The Never-Ending Search For Driving Talent

For the last several seasons, we have seen the results of a strengthened ladder system come to fruition in the IndyCar Series. Recent graduates of the Road to Indy program have not only made their way into IndyCar, but they have found success. Josef Newgarden is the poster child for this recent trend. He won the Indy Lights championship in 2011 and was offered a fulltime ride with Sarah Fisher Hartman Racing for the 2012 season. We all know the story. After struggling as a rookie, Newgarden learned and made dramatic improvement each season. He caught the eye of Roger Penske and won the 2017 IndyCar championship in his first season with The Captain.

That’s the way a ladder system is supposed to work. A driver proves himself in a support series and moves up to the main series with a small team. Once he or she proves themselves on that level – they continue to move up to better teams. In Newgarden’s case, he moved up to the most storied team in the series and won the championship. All that is lacking on Newgarden’s resume at this point is an Indianapolis 500 victory. The smart money says if he stays with Penske, that will eventually come – probably sooner than later.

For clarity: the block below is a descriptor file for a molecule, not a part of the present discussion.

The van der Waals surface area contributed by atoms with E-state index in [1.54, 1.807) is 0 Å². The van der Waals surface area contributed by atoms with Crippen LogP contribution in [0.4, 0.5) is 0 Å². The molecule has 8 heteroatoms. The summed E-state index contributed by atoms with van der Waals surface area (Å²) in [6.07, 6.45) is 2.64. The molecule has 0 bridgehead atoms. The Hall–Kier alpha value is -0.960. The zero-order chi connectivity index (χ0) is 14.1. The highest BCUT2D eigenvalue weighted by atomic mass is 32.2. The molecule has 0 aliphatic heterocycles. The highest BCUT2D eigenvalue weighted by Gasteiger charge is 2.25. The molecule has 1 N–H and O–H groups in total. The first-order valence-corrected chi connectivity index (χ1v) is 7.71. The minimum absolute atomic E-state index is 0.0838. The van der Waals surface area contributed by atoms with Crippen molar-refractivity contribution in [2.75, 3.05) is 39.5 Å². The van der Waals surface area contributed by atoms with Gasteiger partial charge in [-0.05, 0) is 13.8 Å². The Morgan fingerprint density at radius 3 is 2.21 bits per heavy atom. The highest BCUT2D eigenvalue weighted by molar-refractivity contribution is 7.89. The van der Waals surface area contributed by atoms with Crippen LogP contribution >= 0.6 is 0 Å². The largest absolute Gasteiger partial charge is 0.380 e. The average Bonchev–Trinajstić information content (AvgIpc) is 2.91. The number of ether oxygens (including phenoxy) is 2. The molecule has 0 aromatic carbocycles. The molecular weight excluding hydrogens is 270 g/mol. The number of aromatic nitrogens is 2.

Many others have come through the Road to Indy program and found success, although maybe not to the level that Newgarden did. James Hinchcliffe finished second in the 2010 Indy Lights championship to Jean-Karl Vernay (who is not a shining example of what an Indy Lights championship can do for your career). Hinchcliffe was offered a fulltime rode with Newman/Haas in their second car, teamed with Oriol Servia. Like Newgarden, Hinchcliffe struggled to find his way.

Newman/Haas folded in the offseason and Hinchcliffe was eventually signed by Andretti Autosport after Dan Wheldon, who was headed back to Andretti, lost his life in the 2011 season finale. Hinchcliffe has won races, but has never finished higher than eighth since joining the series.

There are obviously others. Spencer Pigot, Gabby Chaves and Ed Jones are all recent former Indy Lights champions that have found fulltime IndyCar rides. For next season, Pato O’Ward and Colton Herta will both be moving to IndyCar as Indy Lights graduates from this past season. This is how the ladder system is supposed to work.

Apparently, not everyone has gotten the memo. Last week, two rookie drivers for next season were named to fulltime IndyCar rides. One has never turned a wheel in the Road to Indy program, while another did one partial season in Indy Lights. IndyCar owners are under no obligation whatsoever to pluck anyone from the Road to Indy program. But when the top teams seldom reach into its pool, it sends the signal that it has little credibility as a source for developed talent.